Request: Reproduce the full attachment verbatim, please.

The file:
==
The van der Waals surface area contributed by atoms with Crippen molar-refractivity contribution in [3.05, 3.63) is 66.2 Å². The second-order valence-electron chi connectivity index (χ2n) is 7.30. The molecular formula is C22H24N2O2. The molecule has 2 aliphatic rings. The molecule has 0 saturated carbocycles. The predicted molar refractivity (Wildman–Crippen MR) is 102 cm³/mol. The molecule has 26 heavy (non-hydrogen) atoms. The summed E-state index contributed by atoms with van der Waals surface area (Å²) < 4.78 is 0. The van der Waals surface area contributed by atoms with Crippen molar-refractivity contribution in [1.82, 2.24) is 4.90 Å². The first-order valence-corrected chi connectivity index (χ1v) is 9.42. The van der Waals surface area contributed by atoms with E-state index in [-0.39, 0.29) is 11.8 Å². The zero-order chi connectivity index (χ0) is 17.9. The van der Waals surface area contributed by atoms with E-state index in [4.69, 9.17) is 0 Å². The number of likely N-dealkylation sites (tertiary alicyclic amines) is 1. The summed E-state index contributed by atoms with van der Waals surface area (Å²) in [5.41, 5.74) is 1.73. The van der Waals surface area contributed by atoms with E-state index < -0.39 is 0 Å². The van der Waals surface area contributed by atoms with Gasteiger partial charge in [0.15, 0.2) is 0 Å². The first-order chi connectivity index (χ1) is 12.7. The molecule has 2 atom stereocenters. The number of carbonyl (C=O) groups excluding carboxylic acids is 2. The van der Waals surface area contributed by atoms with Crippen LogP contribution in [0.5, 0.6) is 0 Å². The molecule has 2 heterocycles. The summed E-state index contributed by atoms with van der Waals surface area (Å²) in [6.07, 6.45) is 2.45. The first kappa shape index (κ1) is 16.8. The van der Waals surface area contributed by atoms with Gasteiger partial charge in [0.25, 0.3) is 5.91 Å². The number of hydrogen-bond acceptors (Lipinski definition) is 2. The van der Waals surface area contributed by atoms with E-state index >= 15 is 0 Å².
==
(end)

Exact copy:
The van der Waals surface area contributed by atoms with Crippen molar-refractivity contribution in [3.05, 3.63) is 66.2 Å². The second-order valence-electron chi connectivity index (χ2n) is 7.30. The molecular formula is C22H24N2O2. The molecule has 2 aliphatic rings. The molecule has 0 saturated carbocycles. The predicted molar refractivity (Wildman–Crippen MR) is 102 cm³/mol. The molecule has 26 heavy (non-hydrogen) atoms. The summed E-state index contributed by atoms with van der Waals surface area (Å²) < 4.78 is 0. The van der Waals surface area contributed by atoms with Crippen molar-refractivity contribution in [1.82, 2.24) is 4.90 Å². The first-order valence-corrected chi connectivity index (χ1v) is 9.42. The van der Waals surface area contributed by atoms with E-state index in [-0.39, 0.29) is 11.8 Å². The zero-order chi connectivity index (χ0) is 17.9. The van der Waals surface area contributed by atoms with E-state index in [4.69, 9.17) is 0 Å². The number of likely N-dealkylation sites (tertiary alicyclic amines) is 1. The summed E-state index contributed by atoms with van der Waals surface area (Å²) in [5.41, 5.74) is 1.73. The van der Waals surface area contributed by atoms with E-state index < -0.39 is 0 Å². The van der Waals surface area contributed by atoms with Gasteiger partial charge in [0.15, 0.2) is 0 Å². The first-order chi connectivity index (χ1) is 12.7. The molecule has 2 atom stereocenters. The number of carbonyl (C=O) groups excluding carboxylic acids is 2. The van der Waals surface area contributed by atoms with Crippen LogP contribution in [0.5, 0.6) is 0 Å². The molecule has 2 heterocycles. The summed E-state index contributed by atoms with van der Waals surface area (Å²) in [6.07, 6.45) is 2.45. The first kappa shape index (κ1) is 16.8. The van der Waals surface area contributed by atoms with Gasteiger partial charge in [0.25, 0.3) is 5.91 Å². The number of hydrogen-bond acceptors (Lipinski definition) is 2. The van der Waals surface area contributed by atoms with E-state index >= 15 is 0 Å².